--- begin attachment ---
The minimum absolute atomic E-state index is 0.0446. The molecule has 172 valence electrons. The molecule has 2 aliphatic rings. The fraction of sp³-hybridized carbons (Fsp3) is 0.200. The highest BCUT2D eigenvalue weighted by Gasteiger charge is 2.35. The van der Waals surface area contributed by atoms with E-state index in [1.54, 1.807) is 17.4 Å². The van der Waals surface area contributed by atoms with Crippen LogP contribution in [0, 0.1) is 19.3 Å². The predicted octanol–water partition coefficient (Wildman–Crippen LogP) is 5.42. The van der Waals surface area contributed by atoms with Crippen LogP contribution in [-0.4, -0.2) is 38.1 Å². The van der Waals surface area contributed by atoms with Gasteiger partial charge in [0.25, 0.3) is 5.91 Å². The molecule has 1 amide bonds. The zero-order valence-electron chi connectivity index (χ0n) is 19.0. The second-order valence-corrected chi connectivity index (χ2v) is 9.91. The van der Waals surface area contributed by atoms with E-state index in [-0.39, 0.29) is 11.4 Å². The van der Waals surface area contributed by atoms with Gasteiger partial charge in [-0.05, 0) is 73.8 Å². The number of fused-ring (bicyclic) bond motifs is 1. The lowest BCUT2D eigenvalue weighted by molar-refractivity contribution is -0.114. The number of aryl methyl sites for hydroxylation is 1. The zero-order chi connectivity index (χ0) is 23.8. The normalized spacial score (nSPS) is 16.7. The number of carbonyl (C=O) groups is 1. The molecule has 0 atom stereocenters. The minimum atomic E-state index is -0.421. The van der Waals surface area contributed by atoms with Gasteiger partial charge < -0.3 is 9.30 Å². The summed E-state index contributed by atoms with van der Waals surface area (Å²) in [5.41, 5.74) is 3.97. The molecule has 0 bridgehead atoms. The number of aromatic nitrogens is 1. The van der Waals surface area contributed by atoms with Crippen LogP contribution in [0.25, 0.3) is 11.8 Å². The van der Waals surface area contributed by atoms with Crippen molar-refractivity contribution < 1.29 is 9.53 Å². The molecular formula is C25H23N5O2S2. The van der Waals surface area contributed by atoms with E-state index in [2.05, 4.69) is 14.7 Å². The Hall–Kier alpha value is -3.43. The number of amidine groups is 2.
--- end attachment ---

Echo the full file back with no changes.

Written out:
The minimum absolute atomic E-state index is 0.0446. The molecule has 172 valence electrons. The molecule has 2 aliphatic rings. The fraction of sp³-hybridized carbons (Fsp3) is 0.200. The highest BCUT2D eigenvalue weighted by Gasteiger charge is 2.35. The van der Waals surface area contributed by atoms with E-state index in [1.54, 1.807) is 17.4 Å². The van der Waals surface area contributed by atoms with Crippen LogP contribution in [0, 0.1) is 19.3 Å². The predicted octanol–water partition coefficient (Wildman–Crippen LogP) is 5.42. The van der Waals surface area contributed by atoms with Crippen LogP contribution in [-0.4, -0.2) is 38.1 Å². The van der Waals surface area contributed by atoms with Gasteiger partial charge in [0.25, 0.3) is 5.91 Å². The molecule has 1 amide bonds. The zero-order valence-electron chi connectivity index (χ0n) is 19.0. The second-order valence-corrected chi connectivity index (χ2v) is 9.91. The van der Waals surface area contributed by atoms with E-state index in [-0.39, 0.29) is 11.4 Å². The van der Waals surface area contributed by atoms with Gasteiger partial charge in [-0.05, 0) is 73.8 Å². The number of fused-ring (bicyclic) bond motifs is 1. The lowest BCUT2D eigenvalue weighted by molar-refractivity contribution is -0.114. The number of aryl methyl sites for hydroxylation is 1. The zero-order chi connectivity index (χ0) is 23.8. The normalized spacial score (nSPS) is 16.7. The number of carbonyl (C=O) groups is 1. The molecule has 0 atom stereocenters. The minimum atomic E-state index is -0.421. The van der Waals surface area contributed by atoms with Gasteiger partial charge < -0.3 is 9.30 Å². The summed E-state index contributed by atoms with van der Waals surface area (Å²) in [5.41, 5.74) is 3.97. The molecule has 0 bridgehead atoms. The number of aromatic nitrogens is 1. The van der Waals surface area contributed by atoms with Crippen LogP contribution in [0.25, 0.3) is 11.8 Å². The van der Waals surface area contributed by atoms with Crippen molar-refractivity contribution < 1.29 is 9.53 Å². The molecular formula is C25H23N5O2S2. The van der Waals surface area contributed by atoms with E-state index in [2.05, 4.69) is 14.7 Å². The Hall–Kier alpha value is -3.43. The number of amidine groups is 2.